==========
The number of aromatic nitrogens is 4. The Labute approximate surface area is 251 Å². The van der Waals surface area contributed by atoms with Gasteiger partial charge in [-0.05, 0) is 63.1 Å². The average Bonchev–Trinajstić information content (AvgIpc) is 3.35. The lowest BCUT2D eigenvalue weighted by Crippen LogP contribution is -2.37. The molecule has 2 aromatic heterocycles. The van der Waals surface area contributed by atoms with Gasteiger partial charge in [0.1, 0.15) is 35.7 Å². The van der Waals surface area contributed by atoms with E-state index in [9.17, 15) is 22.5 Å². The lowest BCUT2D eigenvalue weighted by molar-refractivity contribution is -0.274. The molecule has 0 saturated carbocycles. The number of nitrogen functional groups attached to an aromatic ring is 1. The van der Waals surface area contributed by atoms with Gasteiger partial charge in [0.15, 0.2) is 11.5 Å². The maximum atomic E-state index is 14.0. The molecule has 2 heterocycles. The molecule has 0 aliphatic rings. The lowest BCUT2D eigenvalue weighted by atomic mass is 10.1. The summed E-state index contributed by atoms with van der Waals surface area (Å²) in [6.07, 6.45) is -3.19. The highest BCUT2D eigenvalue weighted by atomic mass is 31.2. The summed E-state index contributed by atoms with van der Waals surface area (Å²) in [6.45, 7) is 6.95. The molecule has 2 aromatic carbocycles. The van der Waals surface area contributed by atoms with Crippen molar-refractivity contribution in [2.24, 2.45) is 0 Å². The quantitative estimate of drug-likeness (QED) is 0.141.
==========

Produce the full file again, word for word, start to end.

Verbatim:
The number of aromatic nitrogens is 4. The Labute approximate surface area is 251 Å². The van der Waals surface area contributed by atoms with Gasteiger partial charge in [-0.05, 0) is 63.1 Å². The average Bonchev–Trinajstić information content (AvgIpc) is 3.35. The lowest BCUT2D eigenvalue weighted by Crippen LogP contribution is -2.37. The molecule has 2 aromatic heterocycles. The van der Waals surface area contributed by atoms with Gasteiger partial charge in [0.1, 0.15) is 35.7 Å². The van der Waals surface area contributed by atoms with E-state index in [9.17, 15) is 22.5 Å². The lowest BCUT2D eigenvalue weighted by molar-refractivity contribution is -0.274. The molecule has 0 saturated carbocycles. The number of nitrogen functional groups attached to an aromatic ring is 1. The van der Waals surface area contributed by atoms with Gasteiger partial charge in [0.15, 0.2) is 11.5 Å². The maximum atomic E-state index is 14.0. The molecule has 2 heterocycles. The molecule has 0 aliphatic rings. The lowest BCUT2D eigenvalue weighted by atomic mass is 10.1. The summed E-state index contributed by atoms with van der Waals surface area (Å²) in [6.07, 6.45) is -3.19. The highest BCUT2D eigenvalue weighted by atomic mass is 31.2. The summed E-state index contributed by atoms with van der Waals surface area (Å²) in [6.45, 7) is 6.95. The molecule has 2 aromatic carbocycles. The van der Waals surface area contributed by atoms with Crippen molar-refractivity contribution in [2.24, 2.45) is 0 Å². The quantitative estimate of drug-likeness (QED) is 0.141.